This Wednesday INSIDER Daily Digest has news on the Marine Corps' ACV program, modernizing the U.S. military, foreign arms sales figures and more.
The Marine Corps' top uniformed officer met with reporters this morning at a Defense Writers Group breakfast:
Marine Corps Commandant Gen. Robert Neller today acknowledged there is "risk" in ending the Marine Corps' Assault Amphibious Vehicle survivability upgrade program before the service's new vehicle is integrated into the fleet.
The Pentagon's second-highest-ranking civilian spoke this morning at the AUSA conference:
Deputy Defense Secretary Pat Shanahan, one of the chief architects of the Pentagon's upcoming budget request, provided new details today on the modernization "retooling" required to position the U.S. military for a new era of competition against China and Russia.
More AUSA coverage:
Army acquisition executive Bruce Jette signed a memo Sept. 25 outlining the service's own guidance on using the rapid prototyping and fielding authority known as section 804, Inside Defense has learned.
The U.S. government secured $55.6 billion in arms sales in fiscal year 2018, a 33 percent increase above the previous year's total, according to the head of the Defense Security Cooperation Agency.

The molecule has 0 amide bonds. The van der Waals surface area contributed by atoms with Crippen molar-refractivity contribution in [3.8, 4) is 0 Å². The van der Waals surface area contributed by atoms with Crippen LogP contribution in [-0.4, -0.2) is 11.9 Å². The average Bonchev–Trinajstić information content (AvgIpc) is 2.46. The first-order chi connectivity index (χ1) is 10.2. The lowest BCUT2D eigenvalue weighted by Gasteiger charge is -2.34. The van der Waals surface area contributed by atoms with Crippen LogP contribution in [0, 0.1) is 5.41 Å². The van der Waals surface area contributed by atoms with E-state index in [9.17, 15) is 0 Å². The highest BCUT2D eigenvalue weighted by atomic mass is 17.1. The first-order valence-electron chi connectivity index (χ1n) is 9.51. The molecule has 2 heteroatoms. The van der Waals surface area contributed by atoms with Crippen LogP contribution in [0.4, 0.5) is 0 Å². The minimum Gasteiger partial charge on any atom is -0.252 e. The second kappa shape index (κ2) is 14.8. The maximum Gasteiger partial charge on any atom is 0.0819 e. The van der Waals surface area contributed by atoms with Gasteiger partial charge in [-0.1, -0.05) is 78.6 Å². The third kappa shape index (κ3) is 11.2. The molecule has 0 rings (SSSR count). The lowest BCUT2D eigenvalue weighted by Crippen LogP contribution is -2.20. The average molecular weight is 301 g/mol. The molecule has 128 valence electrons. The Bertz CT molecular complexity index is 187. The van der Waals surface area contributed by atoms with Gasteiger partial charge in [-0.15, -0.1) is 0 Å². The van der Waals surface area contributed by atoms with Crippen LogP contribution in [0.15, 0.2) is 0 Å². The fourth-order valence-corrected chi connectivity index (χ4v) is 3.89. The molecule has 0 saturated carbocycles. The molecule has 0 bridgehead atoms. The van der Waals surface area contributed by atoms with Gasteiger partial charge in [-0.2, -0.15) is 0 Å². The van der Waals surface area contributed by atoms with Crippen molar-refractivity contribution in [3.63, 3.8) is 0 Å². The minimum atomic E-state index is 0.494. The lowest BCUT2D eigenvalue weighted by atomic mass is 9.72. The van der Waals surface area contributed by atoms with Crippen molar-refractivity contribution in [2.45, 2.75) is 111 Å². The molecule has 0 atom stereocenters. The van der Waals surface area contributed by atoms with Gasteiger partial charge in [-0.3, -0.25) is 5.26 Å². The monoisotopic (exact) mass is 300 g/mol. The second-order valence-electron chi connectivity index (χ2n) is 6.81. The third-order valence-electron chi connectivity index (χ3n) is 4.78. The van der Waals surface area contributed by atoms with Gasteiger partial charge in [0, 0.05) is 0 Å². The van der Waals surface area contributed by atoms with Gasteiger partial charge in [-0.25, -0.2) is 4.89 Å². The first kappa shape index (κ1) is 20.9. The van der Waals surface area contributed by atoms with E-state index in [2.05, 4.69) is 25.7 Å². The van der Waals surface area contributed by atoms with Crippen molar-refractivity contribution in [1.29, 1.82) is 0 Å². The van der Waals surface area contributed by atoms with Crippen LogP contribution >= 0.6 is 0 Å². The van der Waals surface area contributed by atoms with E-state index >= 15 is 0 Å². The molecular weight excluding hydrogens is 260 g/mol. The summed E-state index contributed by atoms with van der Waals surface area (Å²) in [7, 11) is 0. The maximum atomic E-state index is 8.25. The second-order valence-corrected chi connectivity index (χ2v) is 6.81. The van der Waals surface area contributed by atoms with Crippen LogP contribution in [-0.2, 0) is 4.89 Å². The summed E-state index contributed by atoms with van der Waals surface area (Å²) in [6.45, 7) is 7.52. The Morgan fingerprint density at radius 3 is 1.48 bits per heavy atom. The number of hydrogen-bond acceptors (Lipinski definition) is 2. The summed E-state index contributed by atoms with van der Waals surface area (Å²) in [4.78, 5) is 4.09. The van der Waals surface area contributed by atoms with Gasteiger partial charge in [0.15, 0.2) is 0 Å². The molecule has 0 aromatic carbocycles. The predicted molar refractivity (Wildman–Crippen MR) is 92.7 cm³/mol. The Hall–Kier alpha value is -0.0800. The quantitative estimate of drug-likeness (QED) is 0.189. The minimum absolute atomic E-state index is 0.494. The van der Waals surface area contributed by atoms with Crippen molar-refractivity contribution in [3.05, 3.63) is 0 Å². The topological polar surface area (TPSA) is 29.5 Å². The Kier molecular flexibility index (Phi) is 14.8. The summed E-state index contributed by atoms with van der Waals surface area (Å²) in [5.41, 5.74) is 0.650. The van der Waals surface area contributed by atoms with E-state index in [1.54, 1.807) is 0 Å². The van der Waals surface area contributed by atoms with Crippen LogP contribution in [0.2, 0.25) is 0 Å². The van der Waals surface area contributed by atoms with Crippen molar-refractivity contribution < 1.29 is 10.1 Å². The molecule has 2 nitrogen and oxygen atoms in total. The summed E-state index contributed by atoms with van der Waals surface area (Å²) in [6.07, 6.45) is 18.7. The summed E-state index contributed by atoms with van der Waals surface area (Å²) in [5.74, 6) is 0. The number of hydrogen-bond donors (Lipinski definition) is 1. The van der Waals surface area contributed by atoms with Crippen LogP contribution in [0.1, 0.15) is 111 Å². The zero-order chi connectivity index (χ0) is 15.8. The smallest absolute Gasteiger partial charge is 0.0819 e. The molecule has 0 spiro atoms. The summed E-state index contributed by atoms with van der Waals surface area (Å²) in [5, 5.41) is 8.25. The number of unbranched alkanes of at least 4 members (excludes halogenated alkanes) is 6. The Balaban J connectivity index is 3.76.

The Army's requirements for a new high-priority cannon for its self-propelled artillery fleet have been directly influenced by observations from Russia's invasion of Ukraine, according to the service's newest four-star commander.
General officers or senior executives at the Navy's research agencies are now able to grant justifications and approvals for other-than-full-and-open competitions not exceeding $93 million:
The Navy has temporarily waived contracting policies to allow its research and development centers to award sole-source contracts worth up to $93 million without approval from a higher-level contracting activity, according to the Pentagon's research chief.
A new Air Force contract with Lockheed Martin covers production of 360 extended-range Joint Air-to-Surface Standoff Missiles as well as some test equipment for foreign customers:
Lockheed Martin recently received another contract worth nearly $391 million to build its 16th lot of AGM-158 Joint Air-to-Surface Standoff Missiles for the Air Force, seven months after the service planned to award those funds.